Buying Medical Malpractice Insurance: A Physician’s Guide

Buying Medical Malpractice Insurance: A Physician’s Guide

Malpractice insurance is not just a major expense for medical practices, it is a requirement. Selecting malpractice insurance can be a complex endeavor. There's no one-size-fits-all policy, and physicians must be well educated on their malpractice options. What do you need to know to make sure you have the best coverage with the best carrier for your needs? This white paper will provide background and guidance on a topic that is key to maintaining an optimally functioning practice.

Understanding Coverage and Carriers

Put simply, malpractice insurance protects healthcare professionals from claims brought during litigation and more specifically from financial harm and even bankruptcy from such claims. But when signing on with a malpractice insurer, physicians are seeking more than just financial solvency. Upon choosing a malpractice insurer, a physician should feel confident that her carrier will provide solid support when it comes to claims investigation, legal representation if it becomes necessary, and, ultimately, responsibility for the majority of any claims payments. Some carriers also provide other services, such as educational seminars, articles, risk management, and patient safety programs.

Before carefully evaluating and selecting a malpractice insurer, you should first consider how much coverage is necessary. Among the topics for physicians to discuss with their accountant or malpractice provider is the matter of their personal liabilities. If a large verdict, that is one that is higher than the policy limits, is ever rendered against the physician, that doctor's personal assets may be in jeopardy. It's important for physicians to know they have the appropriate level of coverage. The precise amount of coverage doctors choose will depend on state laws, their assets, the affordability of the coverage, and what level they need to feel comfortable.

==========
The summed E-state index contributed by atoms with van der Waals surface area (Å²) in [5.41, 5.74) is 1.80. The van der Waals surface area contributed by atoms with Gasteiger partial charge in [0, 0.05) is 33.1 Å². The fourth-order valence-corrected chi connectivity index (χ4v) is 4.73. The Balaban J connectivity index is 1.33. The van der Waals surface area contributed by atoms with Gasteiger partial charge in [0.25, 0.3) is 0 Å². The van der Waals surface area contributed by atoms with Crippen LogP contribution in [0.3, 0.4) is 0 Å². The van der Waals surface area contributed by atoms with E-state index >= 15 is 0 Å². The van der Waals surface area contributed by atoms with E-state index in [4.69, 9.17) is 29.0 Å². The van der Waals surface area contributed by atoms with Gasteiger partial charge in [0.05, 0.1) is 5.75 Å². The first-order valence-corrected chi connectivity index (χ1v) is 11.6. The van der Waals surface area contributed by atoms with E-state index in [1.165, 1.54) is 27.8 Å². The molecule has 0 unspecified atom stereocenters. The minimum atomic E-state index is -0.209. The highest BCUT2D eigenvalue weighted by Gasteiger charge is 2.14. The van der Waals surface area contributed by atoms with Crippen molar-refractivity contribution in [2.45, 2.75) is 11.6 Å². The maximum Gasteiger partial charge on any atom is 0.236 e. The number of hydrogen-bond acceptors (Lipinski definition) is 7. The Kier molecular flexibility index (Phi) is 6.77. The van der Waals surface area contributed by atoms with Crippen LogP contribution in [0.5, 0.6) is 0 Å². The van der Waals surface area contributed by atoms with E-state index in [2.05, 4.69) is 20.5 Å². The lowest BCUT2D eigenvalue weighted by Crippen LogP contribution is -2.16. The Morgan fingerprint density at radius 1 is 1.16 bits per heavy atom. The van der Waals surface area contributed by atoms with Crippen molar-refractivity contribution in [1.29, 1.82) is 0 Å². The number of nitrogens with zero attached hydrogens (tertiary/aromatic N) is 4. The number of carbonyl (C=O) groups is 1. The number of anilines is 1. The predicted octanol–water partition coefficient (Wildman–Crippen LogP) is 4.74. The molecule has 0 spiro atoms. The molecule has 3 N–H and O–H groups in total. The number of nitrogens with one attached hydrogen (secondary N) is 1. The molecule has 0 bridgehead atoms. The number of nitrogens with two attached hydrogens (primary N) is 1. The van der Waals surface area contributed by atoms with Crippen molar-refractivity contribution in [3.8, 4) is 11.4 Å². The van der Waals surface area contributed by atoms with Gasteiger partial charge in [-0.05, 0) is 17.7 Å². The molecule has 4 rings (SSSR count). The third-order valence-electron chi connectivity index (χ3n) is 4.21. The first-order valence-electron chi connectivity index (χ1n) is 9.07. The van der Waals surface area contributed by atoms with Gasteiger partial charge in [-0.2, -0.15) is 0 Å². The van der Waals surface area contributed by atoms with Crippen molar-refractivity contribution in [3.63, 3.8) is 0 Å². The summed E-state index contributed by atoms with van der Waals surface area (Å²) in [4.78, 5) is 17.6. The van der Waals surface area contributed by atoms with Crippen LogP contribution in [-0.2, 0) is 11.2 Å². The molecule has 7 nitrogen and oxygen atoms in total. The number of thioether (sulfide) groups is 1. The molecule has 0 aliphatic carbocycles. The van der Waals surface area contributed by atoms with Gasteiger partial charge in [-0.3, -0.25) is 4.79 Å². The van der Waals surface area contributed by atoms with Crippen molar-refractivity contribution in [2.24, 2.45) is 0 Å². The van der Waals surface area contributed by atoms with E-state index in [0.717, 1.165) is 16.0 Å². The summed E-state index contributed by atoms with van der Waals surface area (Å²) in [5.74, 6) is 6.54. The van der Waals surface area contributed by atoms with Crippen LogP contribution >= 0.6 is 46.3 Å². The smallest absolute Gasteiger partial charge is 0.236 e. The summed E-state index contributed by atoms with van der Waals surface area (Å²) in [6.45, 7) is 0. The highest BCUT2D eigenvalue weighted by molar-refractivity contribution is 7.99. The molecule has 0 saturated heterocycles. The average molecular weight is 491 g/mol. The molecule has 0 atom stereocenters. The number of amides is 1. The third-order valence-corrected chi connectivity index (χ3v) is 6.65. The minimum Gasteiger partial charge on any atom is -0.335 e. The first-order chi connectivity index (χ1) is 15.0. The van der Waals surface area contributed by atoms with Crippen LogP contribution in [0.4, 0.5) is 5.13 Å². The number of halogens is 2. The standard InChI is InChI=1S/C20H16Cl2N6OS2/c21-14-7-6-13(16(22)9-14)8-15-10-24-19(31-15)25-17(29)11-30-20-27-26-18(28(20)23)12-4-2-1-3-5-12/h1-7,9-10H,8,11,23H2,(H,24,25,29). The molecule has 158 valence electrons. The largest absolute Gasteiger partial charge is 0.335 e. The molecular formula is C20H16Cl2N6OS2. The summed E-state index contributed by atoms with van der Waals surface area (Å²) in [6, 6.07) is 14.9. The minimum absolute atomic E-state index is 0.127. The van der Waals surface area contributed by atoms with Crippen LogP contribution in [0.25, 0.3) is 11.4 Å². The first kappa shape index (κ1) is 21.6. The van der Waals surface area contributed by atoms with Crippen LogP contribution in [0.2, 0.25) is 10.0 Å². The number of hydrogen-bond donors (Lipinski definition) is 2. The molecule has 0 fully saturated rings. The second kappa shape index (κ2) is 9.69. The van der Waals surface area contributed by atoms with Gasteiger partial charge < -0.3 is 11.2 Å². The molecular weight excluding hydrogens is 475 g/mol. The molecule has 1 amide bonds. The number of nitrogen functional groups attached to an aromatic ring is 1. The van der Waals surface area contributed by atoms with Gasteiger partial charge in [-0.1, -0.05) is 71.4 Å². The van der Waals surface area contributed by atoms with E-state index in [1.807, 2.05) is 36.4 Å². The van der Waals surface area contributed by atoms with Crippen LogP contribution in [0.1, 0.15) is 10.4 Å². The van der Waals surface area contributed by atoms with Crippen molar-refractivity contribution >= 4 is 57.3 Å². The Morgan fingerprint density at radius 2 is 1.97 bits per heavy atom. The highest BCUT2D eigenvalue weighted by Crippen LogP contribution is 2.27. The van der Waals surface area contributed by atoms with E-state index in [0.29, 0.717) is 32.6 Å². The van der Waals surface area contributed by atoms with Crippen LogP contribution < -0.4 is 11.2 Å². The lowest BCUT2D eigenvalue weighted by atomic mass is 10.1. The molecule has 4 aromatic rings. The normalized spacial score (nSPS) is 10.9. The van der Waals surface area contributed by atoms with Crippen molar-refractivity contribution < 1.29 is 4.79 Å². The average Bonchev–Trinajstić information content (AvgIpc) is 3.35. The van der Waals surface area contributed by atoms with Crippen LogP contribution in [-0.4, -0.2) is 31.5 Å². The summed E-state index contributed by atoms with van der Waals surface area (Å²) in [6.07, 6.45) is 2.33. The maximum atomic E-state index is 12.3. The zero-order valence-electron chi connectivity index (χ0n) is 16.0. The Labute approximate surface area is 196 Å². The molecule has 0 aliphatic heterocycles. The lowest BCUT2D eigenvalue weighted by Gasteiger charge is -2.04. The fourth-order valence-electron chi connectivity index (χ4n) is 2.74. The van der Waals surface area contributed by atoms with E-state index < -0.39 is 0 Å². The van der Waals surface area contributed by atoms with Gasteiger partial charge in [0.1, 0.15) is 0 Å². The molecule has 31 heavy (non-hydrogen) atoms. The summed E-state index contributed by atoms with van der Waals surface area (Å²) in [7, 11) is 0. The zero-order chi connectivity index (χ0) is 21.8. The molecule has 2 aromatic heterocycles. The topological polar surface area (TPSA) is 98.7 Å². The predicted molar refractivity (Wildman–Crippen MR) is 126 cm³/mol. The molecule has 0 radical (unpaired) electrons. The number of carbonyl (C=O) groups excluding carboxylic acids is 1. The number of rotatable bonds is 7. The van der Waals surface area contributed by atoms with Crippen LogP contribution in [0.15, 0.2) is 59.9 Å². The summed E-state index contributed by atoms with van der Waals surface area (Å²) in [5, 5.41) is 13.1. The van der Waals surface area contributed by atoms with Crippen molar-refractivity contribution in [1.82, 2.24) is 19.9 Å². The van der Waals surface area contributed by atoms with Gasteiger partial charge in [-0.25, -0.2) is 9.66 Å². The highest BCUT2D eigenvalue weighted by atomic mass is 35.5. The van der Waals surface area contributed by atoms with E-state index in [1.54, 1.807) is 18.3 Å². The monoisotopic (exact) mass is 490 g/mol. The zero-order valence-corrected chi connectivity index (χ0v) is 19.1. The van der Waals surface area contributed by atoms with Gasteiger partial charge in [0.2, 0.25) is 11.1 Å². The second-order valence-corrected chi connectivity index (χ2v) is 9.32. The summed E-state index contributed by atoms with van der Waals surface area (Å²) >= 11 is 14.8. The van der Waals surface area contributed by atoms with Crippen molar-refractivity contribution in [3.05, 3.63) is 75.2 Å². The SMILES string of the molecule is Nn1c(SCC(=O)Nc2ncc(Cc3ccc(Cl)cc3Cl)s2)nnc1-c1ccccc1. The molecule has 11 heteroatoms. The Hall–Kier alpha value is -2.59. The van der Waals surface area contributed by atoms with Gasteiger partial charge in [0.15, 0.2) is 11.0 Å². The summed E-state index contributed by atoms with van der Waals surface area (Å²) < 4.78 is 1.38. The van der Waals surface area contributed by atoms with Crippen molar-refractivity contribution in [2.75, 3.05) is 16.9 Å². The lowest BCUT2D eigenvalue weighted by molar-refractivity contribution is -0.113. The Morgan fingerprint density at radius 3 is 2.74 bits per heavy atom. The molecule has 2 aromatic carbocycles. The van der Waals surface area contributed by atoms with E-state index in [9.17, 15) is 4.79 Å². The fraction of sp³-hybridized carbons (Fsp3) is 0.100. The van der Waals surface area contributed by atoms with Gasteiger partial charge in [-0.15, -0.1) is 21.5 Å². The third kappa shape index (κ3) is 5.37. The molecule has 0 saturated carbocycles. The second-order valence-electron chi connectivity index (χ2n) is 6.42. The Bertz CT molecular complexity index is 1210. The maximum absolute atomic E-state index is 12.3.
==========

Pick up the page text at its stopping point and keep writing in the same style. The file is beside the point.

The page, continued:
Malpractice coverage limits typically begin at $1 million, which is the amount an insurer will pay per claim, subject to an overall cap or "aggregate" of $3 million, which represents the total amount the insurer will pay while the policy is active. Limits vary a great deal by state and location.

Once you get a sense of how much coverage you need, the next step is to find a carrier to provide that coverage. The three most common companies are: a stock insurance carrier, a mutual insurance company, and a reciprocal insurance company (also known as an inter-insurance exchange). Let's consider all three:

A stock insurance carrier is owned by stockholders, and therefore its assets can go up and down with the stock market. It is a publicly owned, for-profit, company. Those concerned about the carrier's financial stability may not be fond of this option.


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